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Crowley v. LMS Intellibound, LLC

United States District Court, E.D. Louisiana

April 25, 2018

SHAWN CROWLEY
v.
LMS INTELLIBOUND, LLC

         SECTION: “J” (2)

          ORDER AND REASONS

          CARL J. BARBIER UNITED STATES DISTRICT JUDGE.

         Before the Court is a Motion for Default Judgment (Rec. Doc. 9), filed by Plaintiff, Shawn Crowley, in which Plaintiff seeks a default judgment against Defendant, LMS Intellibound, LLC (d/b/a Capstone Logistics, LLC) (“LMS (d/b/a Capstone)”). The Court held an evidentiary hearing on Friday, February 16, 2018, after which the Court took the matter under advisement. Having considered the motion and legal memoranda, the record, and the applicable law, the Court finds that the motion should be GRANTED.

         FACTS AND PROCEDURAL BACKGROUND

         On or about June 18, 2017, Plaintiff, a vacuum operator employed by Associated Wholesale Grocers, Inc. (“AWG”), was working at AWG's warehouse when a forklift struck him, knocked him to the ground, and ran over his left leg. The operator of the forklift was an employee of LMS (d/b/a Capstone), a subcontractor tasked with unloading trucks at the warehouse. As a result of the incident, Plaintiff suffered severe injuries to his left leg, including a large laceration from his heel up to the back of his knee. Plaintiff continues to suffer from various medical issues as a result of this incident.

         On August 24, 2017, Plaintiff filed a complaint in this Court, wherein Plaintiff alleges that LMS (d/b/a Capstone) is vicariously liable for the negligence of the forklift operator that caused his injuries. (Rec. Doc. 1.) LMS (d/b/a Capstone) was served by private process server through its agent of service of process on September 8, 2017. (Rec. Doc. 21.) The time to file responsive pleadings has since long expired. To date, LMS (d/b/a Capstone) has failed to request an extension, plead, or otherwise defend the action against it. Upon Plaintiff's motion, the Clerk of Court entered an entry of default against LMS (d/b/a Capstone) on January 5, 2018. (Rec. Doc. 8.) On January 8, 2018, Plaintiff filed a Motion for Default Judgment. (Rec. Doc. 9.) The Court held an evidentiary hearing on Friday, February 16, 2018, after which the Court took the matter under advisement. The motion is now before the Court.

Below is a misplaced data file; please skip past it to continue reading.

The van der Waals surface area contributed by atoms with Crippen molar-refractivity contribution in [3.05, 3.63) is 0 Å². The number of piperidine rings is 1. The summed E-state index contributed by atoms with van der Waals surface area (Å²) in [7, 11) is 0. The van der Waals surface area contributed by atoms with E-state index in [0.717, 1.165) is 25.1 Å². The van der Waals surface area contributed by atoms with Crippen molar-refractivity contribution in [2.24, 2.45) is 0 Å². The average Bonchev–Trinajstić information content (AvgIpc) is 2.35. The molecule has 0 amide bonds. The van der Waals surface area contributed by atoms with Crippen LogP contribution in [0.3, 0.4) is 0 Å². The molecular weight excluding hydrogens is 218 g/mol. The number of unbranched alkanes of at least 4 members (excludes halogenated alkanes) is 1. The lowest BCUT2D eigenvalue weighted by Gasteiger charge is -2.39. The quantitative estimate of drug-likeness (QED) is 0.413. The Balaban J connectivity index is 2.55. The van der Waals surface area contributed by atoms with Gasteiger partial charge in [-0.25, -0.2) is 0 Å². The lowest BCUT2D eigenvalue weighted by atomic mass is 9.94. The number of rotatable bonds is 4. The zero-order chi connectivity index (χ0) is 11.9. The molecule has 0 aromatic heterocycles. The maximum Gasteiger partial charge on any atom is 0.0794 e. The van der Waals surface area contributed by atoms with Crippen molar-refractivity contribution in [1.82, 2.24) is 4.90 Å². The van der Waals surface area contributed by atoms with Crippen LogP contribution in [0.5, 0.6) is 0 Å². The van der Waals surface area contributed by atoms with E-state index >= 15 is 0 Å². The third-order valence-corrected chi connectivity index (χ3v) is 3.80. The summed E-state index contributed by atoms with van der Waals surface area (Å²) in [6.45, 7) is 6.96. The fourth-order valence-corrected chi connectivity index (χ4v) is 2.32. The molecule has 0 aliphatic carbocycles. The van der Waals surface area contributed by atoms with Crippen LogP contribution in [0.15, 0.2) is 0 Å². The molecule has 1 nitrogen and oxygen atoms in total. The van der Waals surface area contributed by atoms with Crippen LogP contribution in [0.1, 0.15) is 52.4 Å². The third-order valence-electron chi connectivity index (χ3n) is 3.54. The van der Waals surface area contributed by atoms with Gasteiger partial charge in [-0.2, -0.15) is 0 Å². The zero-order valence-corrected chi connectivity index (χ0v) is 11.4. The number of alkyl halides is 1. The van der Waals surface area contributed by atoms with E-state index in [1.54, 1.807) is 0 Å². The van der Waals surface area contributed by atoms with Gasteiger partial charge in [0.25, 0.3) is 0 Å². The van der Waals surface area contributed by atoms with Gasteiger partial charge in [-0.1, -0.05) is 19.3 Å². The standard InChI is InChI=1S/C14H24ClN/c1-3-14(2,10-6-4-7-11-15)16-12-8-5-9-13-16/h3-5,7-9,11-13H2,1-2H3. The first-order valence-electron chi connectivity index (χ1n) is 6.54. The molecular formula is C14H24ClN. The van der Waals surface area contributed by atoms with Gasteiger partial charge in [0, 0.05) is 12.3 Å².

LEGAL STANDARD

         The United States Court of Appeals for the Fifth Circuit has adopted a three step process to obtain a default judgment. See New York Life Ins. Co. v. Brown, 84 F.3d 137, 141 (5th Cir. 1996). First, a default occurs when a party “has failed to plead or otherwise defend” against an action. Fed.R.Civ.P. 55(a). Next, an entry of default must be entered by the clerk when the default is shown “by affidavit or otherwise.” See id.; NewYork Life, 84 F.3d at 141. Third, a party may apply to the court for a default judgment after an entry of default. Fed.R.Civ.P. 55(b); New York Life, 84 F.3d at 141.